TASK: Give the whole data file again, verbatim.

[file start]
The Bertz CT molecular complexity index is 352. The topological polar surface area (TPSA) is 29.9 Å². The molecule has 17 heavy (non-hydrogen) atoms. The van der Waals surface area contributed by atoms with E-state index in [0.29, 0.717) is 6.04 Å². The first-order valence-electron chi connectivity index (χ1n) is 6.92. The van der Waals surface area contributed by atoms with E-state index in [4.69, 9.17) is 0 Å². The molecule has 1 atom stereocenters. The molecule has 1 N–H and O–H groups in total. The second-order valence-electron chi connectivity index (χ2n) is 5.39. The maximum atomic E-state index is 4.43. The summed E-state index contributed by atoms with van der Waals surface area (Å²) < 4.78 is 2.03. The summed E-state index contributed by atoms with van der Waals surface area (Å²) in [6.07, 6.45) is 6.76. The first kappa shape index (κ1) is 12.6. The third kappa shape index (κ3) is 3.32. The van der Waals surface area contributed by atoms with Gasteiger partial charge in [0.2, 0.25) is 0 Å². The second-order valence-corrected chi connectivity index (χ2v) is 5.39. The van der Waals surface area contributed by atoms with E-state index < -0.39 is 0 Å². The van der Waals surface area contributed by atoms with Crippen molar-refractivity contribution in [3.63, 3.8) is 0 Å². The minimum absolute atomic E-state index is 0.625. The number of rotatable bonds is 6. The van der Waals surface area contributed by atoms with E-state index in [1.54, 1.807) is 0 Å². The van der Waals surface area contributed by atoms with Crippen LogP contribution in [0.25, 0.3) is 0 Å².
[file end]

The Bertz CT molecular complexity index is 352. The topological polar surface area (TPSA) is 29.9 Å². The molecule has 17 heavy (non-hydrogen) atoms. The van der Waals surface area contributed by atoms with E-state index in [0.29, 0.717) is 6.04 Å². The first-order valence-electron chi connectivity index (χ1n) is 6.92. The van der Waals surface area contributed by atoms with E-state index in [4.69, 9.17) is 0 Å². The molecule has 1 atom stereocenters. The molecule has 1 N–H and O–H groups in total. The second-order valence-electron chi connectivity index (χ2n) is 5.39. The maximum atomic E-state index is 4.43. The summed E-state index contributed by atoms with van der Waals surface area (Å²) < 4.78 is 2.03. The summed E-state index contributed by atoms with van der Waals surface area (Å²) in [6.07, 6.45) is 6.76. The first kappa shape index (κ1) is 12.6. The third kappa shape index (κ3) is 3.32. The van der Waals surface area contributed by atoms with Gasteiger partial charge in [0.2, 0.25) is 0 Å². The second-order valence-corrected chi connectivity index (χ2v) is 5.39. The van der Waals surface area contributed by atoms with E-state index < -0.39 is 0 Å². The van der Waals surface area contributed by atoms with Crippen molar-refractivity contribution in [3.63, 3.8) is 0 Å². The minimum absolute atomic E-state index is 0.625. The number of rotatable bonds is 6. The van der Waals surface area contributed by atoms with E-state index in [1.54, 1.807) is 0 Å². The van der Waals surface area contributed by atoms with Crippen LogP contribution in [0.25, 0.3) is 0 Å².